This week it was possible to see what our society's bipolar behaviors have led us to. On the one hand, Iowa has seen the first same sex marriage because a judge was wise enough to see the illegality (and hypocrisy) of denying the right to the pursuit of happiness as expressed in the Iowa and U.S. Constitutions.
Polk County Judge, Robert Hanson, ruled that the state law allowing marriage only between a man and a woman violates the constitutional rights of due process and equal protection. "Couples, such as plaintiffs, who are otherwise qualified to marry one another may not be denied licenses to marry or certificates of marriage or in any other way prevented from entering into a civil marriage ... by reason of the fact that both person comprising such a couple are of the same sex," he said.
This ruling will be appealed to the State Supreme Court and already the Iowa House Minority Leader, Christopher Rants, R-Sioux City, has said the ruling illustrates the need for a state constitutional amendment banning gay marriage. "I can't believe this is happening in Iowa," Rants said. "I guarantee you there will be a vote on this issue come January."
On the other hand, Idaho Senator, Larry Craig, may likely lose his seat because of his alleged hypocrisy about his own sexuality (and, of course, breaking the law regarding solicitation of a sex act from an undercover male police officer and the moral issue of cheating on his wife). In this case, the call for his resignation is due not entirely by a sense of justice, but a sense of embarrassment by his party. It seems that you can't be the party of family-values unless you avoid such snafus, even if you have other closeted members among your ranks.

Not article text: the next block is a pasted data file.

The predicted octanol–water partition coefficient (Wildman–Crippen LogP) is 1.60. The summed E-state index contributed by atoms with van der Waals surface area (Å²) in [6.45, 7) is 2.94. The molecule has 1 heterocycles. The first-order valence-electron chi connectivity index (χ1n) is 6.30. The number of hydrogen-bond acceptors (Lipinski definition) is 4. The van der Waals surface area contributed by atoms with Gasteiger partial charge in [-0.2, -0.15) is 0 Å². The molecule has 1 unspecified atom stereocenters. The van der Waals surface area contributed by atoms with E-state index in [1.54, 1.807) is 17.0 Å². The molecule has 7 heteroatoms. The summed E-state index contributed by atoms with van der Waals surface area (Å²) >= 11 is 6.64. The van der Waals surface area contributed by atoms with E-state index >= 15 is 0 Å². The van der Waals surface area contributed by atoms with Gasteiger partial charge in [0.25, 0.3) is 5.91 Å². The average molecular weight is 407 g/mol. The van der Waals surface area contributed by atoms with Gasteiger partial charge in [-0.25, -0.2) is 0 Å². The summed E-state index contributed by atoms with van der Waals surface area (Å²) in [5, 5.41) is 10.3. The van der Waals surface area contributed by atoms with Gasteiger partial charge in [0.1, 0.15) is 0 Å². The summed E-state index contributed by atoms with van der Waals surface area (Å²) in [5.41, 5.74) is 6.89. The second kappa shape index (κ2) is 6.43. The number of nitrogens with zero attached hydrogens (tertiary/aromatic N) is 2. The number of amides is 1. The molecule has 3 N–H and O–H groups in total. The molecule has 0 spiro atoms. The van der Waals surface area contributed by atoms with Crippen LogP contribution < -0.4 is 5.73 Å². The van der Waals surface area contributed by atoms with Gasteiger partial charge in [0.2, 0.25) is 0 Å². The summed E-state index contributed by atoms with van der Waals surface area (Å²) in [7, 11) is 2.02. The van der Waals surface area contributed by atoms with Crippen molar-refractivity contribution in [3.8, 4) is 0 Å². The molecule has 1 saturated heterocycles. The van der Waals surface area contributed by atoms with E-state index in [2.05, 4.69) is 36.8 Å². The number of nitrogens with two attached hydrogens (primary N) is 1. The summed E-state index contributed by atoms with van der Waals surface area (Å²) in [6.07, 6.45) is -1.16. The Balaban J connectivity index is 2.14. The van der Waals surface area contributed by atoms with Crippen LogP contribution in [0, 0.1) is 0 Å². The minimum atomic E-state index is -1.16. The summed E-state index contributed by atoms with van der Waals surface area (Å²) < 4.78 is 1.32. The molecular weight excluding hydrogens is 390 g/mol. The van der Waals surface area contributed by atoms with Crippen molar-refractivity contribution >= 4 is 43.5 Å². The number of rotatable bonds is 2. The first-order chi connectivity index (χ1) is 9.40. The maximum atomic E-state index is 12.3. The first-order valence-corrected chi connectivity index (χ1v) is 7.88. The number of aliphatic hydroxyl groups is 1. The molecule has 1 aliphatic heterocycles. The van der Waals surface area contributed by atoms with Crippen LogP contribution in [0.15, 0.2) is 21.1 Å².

We are a nation dogged by our obsession with other people's sex lives. What two consenting adults do or don't do fuels the tabloids and percolates the talk around the water cooler at work. We are a voyeuristic nation to be sure.
Clearly there is are differing ideas about what marriage is (including faithfulness) and who should be allowed to participate in it. But given that above all other things, our Constitution provides for life, liberty, and the pursuit of happiness, equal protection under the law, and due process, it is equally clear that civil marriage must be the right of all who chose it (with the same rights and responsibilities). Judge Hanson may have a tough row to hoe with some, but he truly put the law above conventional thinking.
The fear of a those, who don't believe marriage for all should be legal for religious or other reasons, is that somehow it will "taint" them to live among those who love differently but are owed the same rights as anyone else stems either intolerance or ignorance. Neither of these are above the law.